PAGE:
The Young Girl
Wandering through the isles of the department store,
a security guard notices her
lingering among the racks of costume jewelry.
He thinks he saw a young black girl stuff something
into her bag. The guard stops her at the double doors
and searches the backpack. Nothing is found,
nothing is explained, yet he looks at her as if
he has seen her face before. She shuffles her feet as
the manager’s name is called over the loud speaker.
The guard squawks into his walkie-talkie:
She fits the description.
Fumbling through my purse, I wonder about her
thin brown body; how many times has she been
stopped, opened up in the fronts of drug stores
and clothing stores. How many times
have buzzers sounded and heavy eyes
fallen on her face.
The manager threatens to call the police.
Her big gold-hooped earrings dangle
under a brown baseball cap, hiding her eyes
from the customers in line.
The lady behind me says
She’s gonna cry. For a moment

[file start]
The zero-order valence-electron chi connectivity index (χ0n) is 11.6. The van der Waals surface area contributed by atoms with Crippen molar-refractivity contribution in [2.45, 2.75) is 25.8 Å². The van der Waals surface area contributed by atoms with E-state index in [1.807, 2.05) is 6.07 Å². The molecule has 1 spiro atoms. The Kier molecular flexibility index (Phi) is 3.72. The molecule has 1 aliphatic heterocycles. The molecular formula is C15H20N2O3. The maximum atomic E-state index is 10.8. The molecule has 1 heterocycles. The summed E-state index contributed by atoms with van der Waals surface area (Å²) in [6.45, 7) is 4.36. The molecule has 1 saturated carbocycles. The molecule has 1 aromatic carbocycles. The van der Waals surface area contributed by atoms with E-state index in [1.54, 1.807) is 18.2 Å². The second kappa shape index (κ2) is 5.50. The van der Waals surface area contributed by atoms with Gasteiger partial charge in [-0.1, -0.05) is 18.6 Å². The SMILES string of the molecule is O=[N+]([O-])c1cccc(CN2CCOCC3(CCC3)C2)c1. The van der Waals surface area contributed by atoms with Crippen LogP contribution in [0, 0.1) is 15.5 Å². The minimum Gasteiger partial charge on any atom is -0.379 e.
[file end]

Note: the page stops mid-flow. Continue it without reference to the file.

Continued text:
the young girl glances up, looks at me,
then looks away. She turns toward the guard
and starts smacking her gum loudly.
A series of rapid pops like a cap gun.
I crack a slight smile. I hope she took it!
Copyright 2006 January Gill O'Neil
Poetry Thursday: the most wonderful day of the week!
This poem was published originally in Callaloo years ago (they never sent my copy of the journal--yes, I'm bitter). But as I look at it, I see how my writing style has changed. I see things I would do differently, words and phrasings I would not use today. But I do like the energy and I remember when I wrote it. For me, poems are like photos, so I can go back and see me as a young girl poet who used any moment, any conversation as a opportunity to write poems.
I think of her often and fondly.